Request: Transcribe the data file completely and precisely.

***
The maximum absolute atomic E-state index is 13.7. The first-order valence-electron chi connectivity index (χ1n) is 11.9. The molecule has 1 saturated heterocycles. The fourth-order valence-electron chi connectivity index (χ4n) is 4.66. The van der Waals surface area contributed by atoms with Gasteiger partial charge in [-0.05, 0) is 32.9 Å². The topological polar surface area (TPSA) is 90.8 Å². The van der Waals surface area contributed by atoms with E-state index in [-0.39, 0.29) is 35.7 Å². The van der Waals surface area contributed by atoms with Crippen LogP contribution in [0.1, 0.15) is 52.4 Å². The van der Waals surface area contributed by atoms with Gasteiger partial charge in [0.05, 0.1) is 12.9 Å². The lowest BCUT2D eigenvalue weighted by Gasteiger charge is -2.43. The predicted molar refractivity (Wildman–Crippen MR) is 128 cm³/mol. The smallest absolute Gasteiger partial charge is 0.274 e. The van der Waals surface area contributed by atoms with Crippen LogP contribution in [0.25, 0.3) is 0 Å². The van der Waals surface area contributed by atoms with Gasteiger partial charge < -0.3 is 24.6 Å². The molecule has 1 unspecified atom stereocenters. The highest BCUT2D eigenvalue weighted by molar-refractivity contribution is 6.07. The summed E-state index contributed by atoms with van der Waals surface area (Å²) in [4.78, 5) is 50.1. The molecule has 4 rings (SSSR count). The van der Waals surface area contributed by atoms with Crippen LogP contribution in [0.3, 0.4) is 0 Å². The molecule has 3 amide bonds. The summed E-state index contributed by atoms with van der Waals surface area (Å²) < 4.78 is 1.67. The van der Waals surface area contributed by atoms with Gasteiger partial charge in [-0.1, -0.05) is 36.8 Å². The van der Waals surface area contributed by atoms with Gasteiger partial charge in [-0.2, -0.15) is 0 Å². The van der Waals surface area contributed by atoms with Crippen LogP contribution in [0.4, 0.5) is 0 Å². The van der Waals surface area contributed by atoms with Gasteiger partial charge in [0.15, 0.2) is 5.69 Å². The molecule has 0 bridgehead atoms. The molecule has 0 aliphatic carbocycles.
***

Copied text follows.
The maximum absolute atomic E-state index is 13.7. The first-order valence-electron chi connectivity index (χ1n) is 11.9. The molecule has 1 saturated heterocycles. The fourth-order valence-electron chi connectivity index (χ4n) is 4.66. The van der Waals surface area contributed by atoms with Gasteiger partial charge in [-0.05, 0) is 32.9 Å². The topological polar surface area (TPSA) is 90.8 Å². The van der Waals surface area contributed by atoms with E-state index in [-0.39, 0.29) is 35.7 Å². The van der Waals surface area contributed by atoms with Crippen LogP contribution in [0.1, 0.15) is 52.4 Å². The van der Waals surface area contributed by atoms with Gasteiger partial charge in [0.05, 0.1) is 12.9 Å². The lowest BCUT2D eigenvalue weighted by Gasteiger charge is -2.43. The predicted molar refractivity (Wildman–Crippen MR) is 128 cm³/mol. The smallest absolute Gasteiger partial charge is 0.274 e. The van der Waals surface area contributed by atoms with Crippen LogP contribution in [0.25, 0.3) is 0 Å². The van der Waals surface area contributed by atoms with Gasteiger partial charge < -0.3 is 24.6 Å². The molecule has 1 unspecified atom stereocenters. The highest BCUT2D eigenvalue weighted by molar-refractivity contribution is 6.07. The summed E-state index contributed by atoms with van der Waals surface area (Å²) in [4.78, 5) is 50.1. The molecule has 4 rings (SSSR count). The van der Waals surface area contributed by atoms with Crippen LogP contribution in [0.3, 0.4) is 0 Å². The molecule has 3 amide bonds. The summed E-state index contributed by atoms with van der Waals surface area (Å²) < 4.78 is 1.67. The van der Waals surface area contributed by atoms with Gasteiger partial charge in [-0.1, -0.05) is 36.8 Å². The van der Waals surface area contributed by atoms with Gasteiger partial charge in [-0.2, -0.15) is 0 Å². The van der Waals surface area contributed by atoms with Crippen LogP contribution in [0.4, 0.5) is 0 Å². The van der Waals surface area contributed by atoms with Gasteiger partial charge in [0.15, 0.2) is 5.69 Å². The molecule has 0 bridgehead atoms. The molecule has 0 aliphatic carbocycles.